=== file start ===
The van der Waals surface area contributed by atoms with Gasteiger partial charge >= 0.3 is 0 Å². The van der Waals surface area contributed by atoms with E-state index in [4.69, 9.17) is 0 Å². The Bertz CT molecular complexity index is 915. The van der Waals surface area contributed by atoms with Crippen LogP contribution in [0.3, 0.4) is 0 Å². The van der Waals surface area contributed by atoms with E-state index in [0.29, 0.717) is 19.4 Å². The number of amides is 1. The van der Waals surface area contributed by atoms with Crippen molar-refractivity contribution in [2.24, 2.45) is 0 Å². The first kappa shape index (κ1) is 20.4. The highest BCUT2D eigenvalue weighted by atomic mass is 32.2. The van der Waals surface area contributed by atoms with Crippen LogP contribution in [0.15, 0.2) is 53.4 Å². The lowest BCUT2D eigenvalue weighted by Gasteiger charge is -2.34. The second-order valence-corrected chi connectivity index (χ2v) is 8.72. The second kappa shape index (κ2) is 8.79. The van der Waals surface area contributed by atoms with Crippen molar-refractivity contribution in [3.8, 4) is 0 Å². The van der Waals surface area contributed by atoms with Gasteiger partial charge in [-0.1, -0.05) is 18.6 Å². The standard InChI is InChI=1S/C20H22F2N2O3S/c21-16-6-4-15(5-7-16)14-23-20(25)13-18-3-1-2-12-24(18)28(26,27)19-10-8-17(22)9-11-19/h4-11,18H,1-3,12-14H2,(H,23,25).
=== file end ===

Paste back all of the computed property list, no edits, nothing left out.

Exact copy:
The van der Waals surface area contributed by atoms with Gasteiger partial charge >= 0.3 is 0 Å². The van der Waals surface area contributed by atoms with E-state index in [4.69, 9.17) is 0 Å². The Bertz CT molecular complexity index is 915. The van der Waals surface area contributed by atoms with Crippen LogP contribution in [0.3, 0.4) is 0 Å². The van der Waals surface area contributed by atoms with E-state index in [0.29, 0.717) is 19.4 Å². The number of amides is 1. The van der Waals surface area contributed by atoms with Crippen molar-refractivity contribution in [2.24, 2.45) is 0 Å². The first kappa shape index (κ1) is 20.4. The highest BCUT2D eigenvalue weighted by atomic mass is 32.2. The van der Waals surface area contributed by atoms with Crippen LogP contribution in [0.15, 0.2) is 53.4 Å². The lowest BCUT2D eigenvalue weighted by Gasteiger charge is -2.34. The second-order valence-corrected chi connectivity index (χ2v) is 8.72. The second kappa shape index (κ2) is 8.79. The van der Waals surface area contributed by atoms with Crippen molar-refractivity contribution in [3.8, 4) is 0 Å². The van der Waals surface area contributed by atoms with Gasteiger partial charge in [-0.1, -0.05) is 18.6 Å². The standard InChI is InChI=1S/C20H22F2N2O3S/c21-16-6-4-15(5-7-16)14-23-20(25)13-18-3-1-2-12-24(18)28(26,27)19-10-8-17(22)9-11-19/h4-11,18H,1-3,12-14H2,(H,23,25).